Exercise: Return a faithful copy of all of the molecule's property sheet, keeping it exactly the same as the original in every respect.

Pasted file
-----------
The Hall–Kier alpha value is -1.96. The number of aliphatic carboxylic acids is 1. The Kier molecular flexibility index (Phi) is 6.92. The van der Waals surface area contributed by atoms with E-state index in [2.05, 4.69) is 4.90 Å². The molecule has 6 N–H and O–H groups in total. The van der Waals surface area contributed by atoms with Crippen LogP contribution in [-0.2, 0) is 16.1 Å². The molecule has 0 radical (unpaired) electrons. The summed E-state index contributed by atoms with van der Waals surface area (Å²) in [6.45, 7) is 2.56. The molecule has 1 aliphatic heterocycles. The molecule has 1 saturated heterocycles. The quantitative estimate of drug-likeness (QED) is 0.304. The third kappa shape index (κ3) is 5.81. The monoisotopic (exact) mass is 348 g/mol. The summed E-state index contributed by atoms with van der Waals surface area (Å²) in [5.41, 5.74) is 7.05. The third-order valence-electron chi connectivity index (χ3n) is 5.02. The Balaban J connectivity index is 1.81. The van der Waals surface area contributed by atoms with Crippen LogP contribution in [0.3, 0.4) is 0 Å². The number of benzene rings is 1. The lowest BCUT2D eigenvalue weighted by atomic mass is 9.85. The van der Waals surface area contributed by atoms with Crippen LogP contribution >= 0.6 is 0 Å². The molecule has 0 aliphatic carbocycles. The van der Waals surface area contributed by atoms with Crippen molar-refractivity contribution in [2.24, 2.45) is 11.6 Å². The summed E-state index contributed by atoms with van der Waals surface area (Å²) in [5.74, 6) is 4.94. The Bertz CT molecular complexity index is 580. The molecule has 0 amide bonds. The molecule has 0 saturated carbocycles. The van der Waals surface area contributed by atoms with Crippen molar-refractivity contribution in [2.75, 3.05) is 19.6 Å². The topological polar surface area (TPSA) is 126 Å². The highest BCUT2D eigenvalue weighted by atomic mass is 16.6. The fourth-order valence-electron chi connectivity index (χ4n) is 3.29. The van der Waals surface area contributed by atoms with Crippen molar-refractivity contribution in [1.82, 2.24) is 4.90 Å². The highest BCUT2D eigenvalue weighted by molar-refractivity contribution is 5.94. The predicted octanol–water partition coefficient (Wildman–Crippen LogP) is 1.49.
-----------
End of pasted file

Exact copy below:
The Hall–Kier alpha value is -1.96. The number of aliphatic carboxylic acids is 1. The Kier molecular flexibility index (Phi) is 6.92. The van der Waals surface area contributed by atoms with E-state index in [2.05, 4.69) is 4.90 Å². The molecule has 6 N–H and O–H groups in total. The van der Waals surface area contributed by atoms with Crippen LogP contribution in [-0.2, 0) is 16.1 Å². The molecule has 0 radical (unpaired) electrons. The summed E-state index contributed by atoms with van der Waals surface area (Å²) in [6.45, 7) is 2.56. The molecule has 1 aliphatic heterocycles. The molecule has 1 saturated heterocycles. The quantitative estimate of drug-likeness (QED) is 0.304. The third kappa shape index (κ3) is 5.81. The monoisotopic (exact) mass is 348 g/mol. The summed E-state index contributed by atoms with van der Waals surface area (Å²) in [5.41, 5.74) is 7.05. The third-order valence-electron chi connectivity index (χ3n) is 5.02. The Balaban J connectivity index is 1.81. The van der Waals surface area contributed by atoms with Crippen LogP contribution in [0.3, 0.4) is 0 Å². The number of benzene rings is 1. The lowest BCUT2D eigenvalue weighted by atomic mass is 9.85. The van der Waals surface area contributed by atoms with Crippen LogP contribution >= 0.6 is 0 Å². The molecule has 0 aliphatic carbocycles. The van der Waals surface area contributed by atoms with Crippen molar-refractivity contribution in [2.24, 2.45) is 11.6 Å². The summed E-state index contributed by atoms with van der Waals surface area (Å²) in [5.74, 6) is 4.94. The Bertz CT molecular complexity index is 580. The molecule has 0 amide bonds. The molecule has 0 saturated carbocycles. The van der Waals surface area contributed by atoms with Crippen molar-refractivity contribution in [2.75, 3.05) is 19.6 Å². The topological polar surface area (TPSA) is 126 Å². The highest BCUT2D eigenvalue weighted by atomic mass is 16.6. The fourth-order valence-electron chi connectivity index (χ4n) is 3.29. The van der Waals surface area contributed by atoms with Crippen molar-refractivity contribution in [1.82, 2.24) is 4.90 Å². The highest BCUT2D eigenvalue weighted by molar-refractivity contribution is 5.94. The predicted octanol–water partition coefficient (Wildman–Crippen LogP) is 1.49.